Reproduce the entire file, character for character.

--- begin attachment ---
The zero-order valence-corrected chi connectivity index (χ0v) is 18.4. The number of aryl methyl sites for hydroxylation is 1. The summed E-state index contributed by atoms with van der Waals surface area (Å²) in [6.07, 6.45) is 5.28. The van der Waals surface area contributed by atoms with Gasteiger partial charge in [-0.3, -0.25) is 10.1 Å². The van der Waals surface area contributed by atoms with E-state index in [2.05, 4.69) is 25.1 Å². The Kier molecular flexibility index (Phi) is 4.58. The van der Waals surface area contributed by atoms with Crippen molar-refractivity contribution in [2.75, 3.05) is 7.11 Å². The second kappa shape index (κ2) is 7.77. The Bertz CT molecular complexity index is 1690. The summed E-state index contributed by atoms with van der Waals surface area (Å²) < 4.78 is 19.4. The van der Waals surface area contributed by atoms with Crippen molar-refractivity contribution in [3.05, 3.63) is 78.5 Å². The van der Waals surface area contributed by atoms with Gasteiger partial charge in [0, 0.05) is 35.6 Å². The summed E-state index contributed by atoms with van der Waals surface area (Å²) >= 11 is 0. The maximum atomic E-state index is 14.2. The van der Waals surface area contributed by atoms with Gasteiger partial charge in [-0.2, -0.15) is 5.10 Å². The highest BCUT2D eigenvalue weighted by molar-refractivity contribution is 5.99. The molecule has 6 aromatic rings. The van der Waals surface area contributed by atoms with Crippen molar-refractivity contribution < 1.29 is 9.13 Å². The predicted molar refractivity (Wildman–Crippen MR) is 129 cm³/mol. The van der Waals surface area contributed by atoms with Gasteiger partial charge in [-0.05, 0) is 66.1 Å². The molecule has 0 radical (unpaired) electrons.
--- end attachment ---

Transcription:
The zero-order valence-corrected chi connectivity index (χ0v) is 18.4. The number of aryl methyl sites for hydroxylation is 1. The summed E-state index contributed by atoms with van der Waals surface area (Å²) in [6.07, 6.45) is 5.28. The van der Waals surface area contributed by atoms with Gasteiger partial charge in [-0.3, -0.25) is 10.1 Å². The van der Waals surface area contributed by atoms with E-state index in [2.05, 4.69) is 25.1 Å². The Kier molecular flexibility index (Phi) is 4.58. The van der Waals surface area contributed by atoms with Crippen molar-refractivity contribution in [2.75, 3.05) is 7.11 Å². The second kappa shape index (κ2) is 7.77. The Bertz CT molecular complexity index is 1690. The summed E-state index contributed by atoms with van der Waals surface area (Å²) < 4.78 is 19.4. The van der Waals surface area contributed by atoms with Crippen molar-refractivity contribution in [3.05, 3.63) is 78.5 Å². The van der Waals surface area contributed by atoms with Gasteiger partial charge in [0, 0.05) is 35.6 Å². The summed E-state index contributed by atoms with van der Waals surface area (Å²) >= 11 is 0. The maximum atomic E-state index is 14.2. The van der Waals surface area contributed by atoms with Gasteiger partial charge in [-0.2, -0.15) is 5.10 Å². The highest BCUT2D eigenvalue weighted by molar-refractivity contribution is 5.99. The molecule has 6 aromatic rings. The van der Waals surface area contributed by atoms with Crippen molar-refractivity contribution < 1.29 is 9.13 Å². The predicted molar refractivity (Wildman–Crippen MR) is 129 cm³/mol. The van der Waals surface area contributed by atoms with Gasteiger partial charge in [-0.05, 0) is 66.1 Å². The molecule has 0 radical (unpaired) electrons.